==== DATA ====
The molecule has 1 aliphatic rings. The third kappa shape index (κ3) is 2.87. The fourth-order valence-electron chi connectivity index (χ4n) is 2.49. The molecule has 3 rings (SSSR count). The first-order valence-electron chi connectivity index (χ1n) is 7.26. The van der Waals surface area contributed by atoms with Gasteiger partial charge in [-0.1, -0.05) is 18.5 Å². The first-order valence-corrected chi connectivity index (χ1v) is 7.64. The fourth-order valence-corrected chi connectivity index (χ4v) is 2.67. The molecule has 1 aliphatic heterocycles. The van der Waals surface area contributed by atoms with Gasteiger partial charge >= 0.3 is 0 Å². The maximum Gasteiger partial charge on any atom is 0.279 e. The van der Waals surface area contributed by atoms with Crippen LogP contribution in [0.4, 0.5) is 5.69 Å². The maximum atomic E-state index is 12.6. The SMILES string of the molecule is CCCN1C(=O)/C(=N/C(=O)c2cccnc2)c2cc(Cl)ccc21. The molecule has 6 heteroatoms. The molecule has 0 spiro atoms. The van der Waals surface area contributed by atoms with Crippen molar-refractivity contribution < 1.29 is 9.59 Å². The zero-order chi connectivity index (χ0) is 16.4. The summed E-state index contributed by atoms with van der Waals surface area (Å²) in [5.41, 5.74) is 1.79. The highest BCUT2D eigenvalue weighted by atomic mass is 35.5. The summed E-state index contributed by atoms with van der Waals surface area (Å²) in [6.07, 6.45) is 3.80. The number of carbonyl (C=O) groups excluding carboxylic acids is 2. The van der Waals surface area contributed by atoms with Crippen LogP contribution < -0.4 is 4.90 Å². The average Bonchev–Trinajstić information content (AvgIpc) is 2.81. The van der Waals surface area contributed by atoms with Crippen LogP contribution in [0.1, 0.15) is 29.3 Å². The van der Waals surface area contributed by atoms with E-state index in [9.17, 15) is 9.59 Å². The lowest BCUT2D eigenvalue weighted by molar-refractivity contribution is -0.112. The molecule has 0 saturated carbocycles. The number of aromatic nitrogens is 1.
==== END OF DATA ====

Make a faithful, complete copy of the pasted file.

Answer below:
The molecule has 1 aliphatic rings. The third kappa shape index (κ3) is 2.87. The fourth-order valence-electron chi connectivity index (χ4n) is 2.49. The molecule has 3 rings (SSSR count). The first-order valence-electron chi connectivity index (χ1n) is 7.26. The van der Waals surface area contributed by atoms with Gasteiger partial charge in [-0.1, -0.05) is 18.5 Å². The first-order valence-corrected chi connectivity index (χ1v) is 7.64. The fourth-order valence-corrected chi connectivity index (χ4v) is 2.67. The molecule has 1 aliphatic heterocycles. The van der Waals surface area contributed by atoms with Gasteiger partial charge >= 0.3 is 0 Å². The maximum Gasteiger partial charge on any atom is 0.279 e. The van der Waals surface area contributed by atoms with Crippen LogP contribution in [0.4, 0.5) is 5.69 Å². The maximum atomic E-state index is 12.6. The SMILES string of the molecule is CCCN1C(=O)/C(=N/C(=O)c2cccnc2)c2cc(Cl)ccc21. The molecule has 6 heteroatoms. The molecule has 0 spiro atoms. The van der Waals surface area contributed by atoms with Crippen molar-refractivity contribution < 1.29 is 9.59 Å². The zero-order chi connectivity index (χ0) is 16.4. The summed E-state index contributed by atoms with van der Waals surface area (Å²) in [5.41, 5.74) is 1.79. The highest BCUT2D eigenvalue weighted by atomic mass is 35.5. The summed E-state index contributed by atoms with van der Waals surface area (Å²) in [6.07, 6.45) is 3.80. The number of carbonyl (C=O) groups excluding carboxylic acids is 2. The van der Waals surface area contributed by atoms with Crippen LogP contribution < -0.4 is 4.90 Å². The average Bonchev–Trinajstić information content (AvgIpc) is 2.81. The van der Waals surface area contributed by atoms with Crippen LogP contribution in [0.1, 0.15) is 29.3 Å². The van der Waals surface area contributed by atoms with E-state index in [9.17, 15) is 9.59 Å². The lowest BCUT2D eigenvalue weighted by molar-refractivity contribution is -0.112. The molecule has 0 saturated carbocycles. The number of aromatic nitrogens is 1.